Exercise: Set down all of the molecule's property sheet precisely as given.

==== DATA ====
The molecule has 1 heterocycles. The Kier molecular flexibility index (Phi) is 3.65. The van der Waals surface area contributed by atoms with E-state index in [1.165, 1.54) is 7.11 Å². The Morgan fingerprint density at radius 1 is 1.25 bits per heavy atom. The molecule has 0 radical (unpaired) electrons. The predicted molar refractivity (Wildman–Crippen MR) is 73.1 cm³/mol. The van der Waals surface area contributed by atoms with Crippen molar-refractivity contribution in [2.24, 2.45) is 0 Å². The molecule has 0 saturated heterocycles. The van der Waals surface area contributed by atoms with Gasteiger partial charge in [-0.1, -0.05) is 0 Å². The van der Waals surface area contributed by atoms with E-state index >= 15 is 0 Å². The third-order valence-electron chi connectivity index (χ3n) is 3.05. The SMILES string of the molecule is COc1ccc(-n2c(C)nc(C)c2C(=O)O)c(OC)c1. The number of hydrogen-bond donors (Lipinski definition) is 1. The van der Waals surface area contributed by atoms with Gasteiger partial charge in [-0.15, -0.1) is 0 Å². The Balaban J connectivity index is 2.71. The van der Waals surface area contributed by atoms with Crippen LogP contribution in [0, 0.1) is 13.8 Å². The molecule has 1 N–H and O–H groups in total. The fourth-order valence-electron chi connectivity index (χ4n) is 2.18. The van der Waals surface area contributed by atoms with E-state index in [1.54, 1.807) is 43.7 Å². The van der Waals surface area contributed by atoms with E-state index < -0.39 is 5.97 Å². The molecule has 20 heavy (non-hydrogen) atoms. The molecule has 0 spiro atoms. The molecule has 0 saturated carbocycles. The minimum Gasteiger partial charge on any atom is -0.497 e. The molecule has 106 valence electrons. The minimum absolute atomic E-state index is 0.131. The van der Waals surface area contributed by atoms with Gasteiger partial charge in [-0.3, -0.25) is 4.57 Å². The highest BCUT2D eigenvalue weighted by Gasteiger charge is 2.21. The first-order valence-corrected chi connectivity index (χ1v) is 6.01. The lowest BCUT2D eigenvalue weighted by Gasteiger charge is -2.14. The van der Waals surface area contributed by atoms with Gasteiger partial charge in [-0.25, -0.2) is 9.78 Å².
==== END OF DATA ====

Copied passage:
The molecule has 1 heterocycles. The Kier molecular flexibility index (Phi) is 3.65. The van der Waals surface area contributed by atoms with E-state index in [1.165, 1.54) is 7.11 Å². The Morgan fingerprint density at radius 1 is 1.25 bits per heavy atom. The molecule has 0 radical (unpaired) electrons. The predicted molar refractivity (Wildman–Crippen MR) is 73.1 cm³/mol. The van der Waals surface area contributed by atoms with Crippen molar-refractivity contribution in [2.24, 2.45) is 0 Å². The molecule has 0 saturated heterocycles. The van der Waals surface area contributed by atoms with Gasteiger partial charge in [-0.1, -0.05) is 0 Å². The van der Waals surface area contributed by atoms with E-state index >= 15 is 0 Å². The third-order valence-electron chi connectivity index (χ3n) is 3.05. The SMILES string of the molecule is COc1ccc(-n2c(C)nc(C)c2C(=O)O)c(OC)c1. The number of hydrogen-bond donors (Lipinski definition) is 1. The van der Waals surface area contributed by atoms with Gasteiger partial charge in [-0.15, -0.1) is 0 Å². The Balaban J connectivity index is 2.71. The van der Waals surface area contributed by atoms with Crippen LogP contribution in [0, 0.1) is 13.8 Å². The molecule has 1 N–H and O–H groups in total. The fourth-order valence-electron chi connectivity index (χ4n) is 2.18. The van der Waals surface area contributed by atoms with E-state index in [1.54, 1.807) is 43.7 Å². The van der Waals surface area contributed by atoms with E-state index < -0.39 is 5.97 Å². The molecule has 20 heavy (non-hydrogen) atoms. The molecule has 0 spiro atoms. The molecule has 0 saturated carbocycles. The minimum Gasteiger partial charge on any atom is -0.497 e. The molecule has 106 valence electrons. The minimum absolute atomic E-state index is 0.131. The van der Waals surface area contributed by atoms with Gasteiger partial charge in [-0.3, -0.25) is 4.57 Å². The highest BCUT2D eigenvalue weighted by Gasteiger charge is 2.21. The first-order valence-corrected chi connectivity index (χ1v) is 6.01. The lowest BCUT2D eigenvalue weighted by Gasteiger charge is -2.14. The van der Waals surface area contributed by atoms with Gasteiger partial charge in [-0.25, -0.2) is 9.78 Å².